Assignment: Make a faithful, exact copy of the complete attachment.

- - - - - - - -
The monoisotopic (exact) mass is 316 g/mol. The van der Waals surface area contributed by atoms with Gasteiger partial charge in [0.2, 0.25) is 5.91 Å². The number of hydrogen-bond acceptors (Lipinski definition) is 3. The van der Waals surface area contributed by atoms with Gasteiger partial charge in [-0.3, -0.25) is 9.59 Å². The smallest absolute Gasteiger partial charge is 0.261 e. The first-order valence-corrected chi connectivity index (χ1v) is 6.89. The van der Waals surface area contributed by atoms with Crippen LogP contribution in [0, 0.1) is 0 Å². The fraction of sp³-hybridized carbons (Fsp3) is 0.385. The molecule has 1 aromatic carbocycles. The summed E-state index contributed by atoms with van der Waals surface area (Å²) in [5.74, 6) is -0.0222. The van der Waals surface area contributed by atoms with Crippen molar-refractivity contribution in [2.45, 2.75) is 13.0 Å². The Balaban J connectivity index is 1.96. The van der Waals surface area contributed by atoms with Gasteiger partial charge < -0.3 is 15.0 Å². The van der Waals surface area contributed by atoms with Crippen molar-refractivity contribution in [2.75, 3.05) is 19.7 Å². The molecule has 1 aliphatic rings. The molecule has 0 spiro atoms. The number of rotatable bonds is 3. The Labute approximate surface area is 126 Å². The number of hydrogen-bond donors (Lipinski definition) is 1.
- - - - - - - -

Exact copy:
The monoisotopic (exact) mass is 316 g/mol. The van der Waals surface area contributed by atoms with Gasteiger partial charge in [0.2, 0.25) is 5.91 Å². The number of hydrogen-bond acceptors (Lipinski definition) is 3. The van der Waals surface area contributed by atoms with Gasteiger partial charge in [-0.3, -0.25) is 9.59 Å². The smallest absolute Gasteiger partial charge is 0.261 e. The first-order valence-corrected chi connectivity index (χ1v) is 6.89. The van der Waals surface area contributed by atoms with Crippen LogP contribution in [0, 0.1) is 0 Å². The fraction of sp³-hybridized carbons (Fsp3) is 0.385. The molecule has 1 aromatic carbocycles. The summed E-state index contributed by atoms with van der Waals surface area (Å²) in [5.74, 6) is -0.0222. The van der Waals surface area contributed by atoms with Crippen molar-refractivity contribution in [2.45, 2.75) is 13.0 Å². The Balaban J connectivity index is 1.96. The van der Waals surface area contributed by atoms with Gasteiger partial charge < -0.3 is 15.0 Å². The van der Waals surface area contributed by atoms with Crippen molar-refractivity contribution in [2.75, 3.05) is 19.7 Å². The molecule has 1 aliphatic rings. The molecule has 0 spiro atoms. The number of rotatable bonds is 3. The Labute approximate surface area is 126 Å². The number of hydrogen-bond donors (Lipinski definition) is 1.